Let be a bifunction, a mapping, and , two real-valued functions, and let be a - semi-monotone mapping. We consider the problem of finding such that
which is called *the generalized mixed equilibrium problem with respect to relaxed ** semi-monotone mapping *(GMEP()). The set of such is denoted by , that is,

Now, let us consider some special cases of the problem (1.5).(a) In the case of , (1.5) is deduced to the following variational-like inequality problem: The problem (1.7) was studied by Fang and Huang [1]. Using the KKM technique and - monotonicity of the mapping , they [1] obtained the existence of solutions of the variational-like inequality problem (1.7) in a real Banach space.(b) In the case of and for all , the problem (1.5) is deduced to the following variational inequality problem: The problem (1.8) was studied by Chen [2]. They obtained the existence results of solutions in a real Banach space.

When is a reflexive Banach space, we know , where is the duality mapping defined by , for all , which is an isometric mapping, so we may regard under an isometry. The following problems can be derived as special cases of the problem (1.5).(c) In case is reflexive (i.e., ), and for all , the problem (1.5) is deduced to the following variational inequality problem: The problem (1.9) was studied by Chen [2].(d) If is reflexive (i.e., ) and , (1.5) is deduced to the mixed equilibrium problem: The problem (1.10) was considered and studied by Ceng and Yao [3]; Cholamjiak and Suantai [4].(e)In the case of and , (1.5) is deduced to the following classical equilibrium problem: The set of all solution of (1.11) is denoted by , that is, Numerous problems in physics, optimization, and economics can be reduced to find a solution of the equilibrium problem, variational inequality problem, and related optimization problems; see, for instance, [5–11]. Some methods have been proposed to solve the equilibrium problem in a Hilbert space; see, for instance, Blum and Oettli [12]; Combettes and Hirstoaga [13]; Moudafi [14].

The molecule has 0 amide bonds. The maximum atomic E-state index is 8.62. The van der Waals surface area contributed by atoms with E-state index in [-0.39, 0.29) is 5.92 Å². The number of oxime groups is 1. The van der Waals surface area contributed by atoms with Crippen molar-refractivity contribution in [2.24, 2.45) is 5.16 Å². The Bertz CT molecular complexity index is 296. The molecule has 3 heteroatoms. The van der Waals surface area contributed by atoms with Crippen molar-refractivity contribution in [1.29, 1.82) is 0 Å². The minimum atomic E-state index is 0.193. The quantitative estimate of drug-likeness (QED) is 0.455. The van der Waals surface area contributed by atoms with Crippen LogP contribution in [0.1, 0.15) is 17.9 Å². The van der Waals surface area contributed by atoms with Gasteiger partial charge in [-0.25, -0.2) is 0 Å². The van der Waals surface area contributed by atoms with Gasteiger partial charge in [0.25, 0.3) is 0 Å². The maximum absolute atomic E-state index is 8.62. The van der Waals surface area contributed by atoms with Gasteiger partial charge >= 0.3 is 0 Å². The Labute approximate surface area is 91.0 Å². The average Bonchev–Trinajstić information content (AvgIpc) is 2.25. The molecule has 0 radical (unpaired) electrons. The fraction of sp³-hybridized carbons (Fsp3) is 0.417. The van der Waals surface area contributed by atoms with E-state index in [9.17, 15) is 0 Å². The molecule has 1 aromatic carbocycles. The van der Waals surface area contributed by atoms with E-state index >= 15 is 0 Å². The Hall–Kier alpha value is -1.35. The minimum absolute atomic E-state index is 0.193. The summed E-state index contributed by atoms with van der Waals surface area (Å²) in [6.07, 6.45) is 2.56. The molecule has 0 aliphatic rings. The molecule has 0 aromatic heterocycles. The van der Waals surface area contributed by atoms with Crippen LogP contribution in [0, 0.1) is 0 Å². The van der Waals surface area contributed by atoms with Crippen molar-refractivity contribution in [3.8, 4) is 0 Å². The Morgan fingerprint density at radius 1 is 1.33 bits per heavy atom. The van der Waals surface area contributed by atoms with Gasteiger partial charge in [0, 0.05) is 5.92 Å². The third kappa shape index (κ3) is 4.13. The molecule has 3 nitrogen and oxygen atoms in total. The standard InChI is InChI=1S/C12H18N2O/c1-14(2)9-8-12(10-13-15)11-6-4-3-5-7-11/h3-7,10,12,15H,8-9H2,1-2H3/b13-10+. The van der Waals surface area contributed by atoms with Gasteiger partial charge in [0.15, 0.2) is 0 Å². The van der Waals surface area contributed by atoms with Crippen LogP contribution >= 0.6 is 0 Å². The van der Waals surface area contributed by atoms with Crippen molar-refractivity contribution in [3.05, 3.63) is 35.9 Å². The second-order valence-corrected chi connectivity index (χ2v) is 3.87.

Let be a nonempty, closed convex subset of . A mapping is called *nonexpansive* if for all . Also a mapping is called *asymptotically nonexpansive* if there exists a sequence with as such that for all and for each . The class of asymptotically nonexpansive mappings was introduced by Goebel and Kirk [15] as an important generalization of nonexpansive mappings. Denote by the set of fixed points of , that is, . There are several methods for approximating fixed points of a nonexpansive mapping; see, for instance, [16–21]. Furthermore, since 1972, a host of authors have studied weak and strong convergence problems of the iterative processes for the class of asymptotically nonexpansive mappings; see, for instance, [22–25]. In 1953, Mann [16] introduced the following iterative procedure to approximate a fixed point of a nonexpansive mapping in a Hilbert space :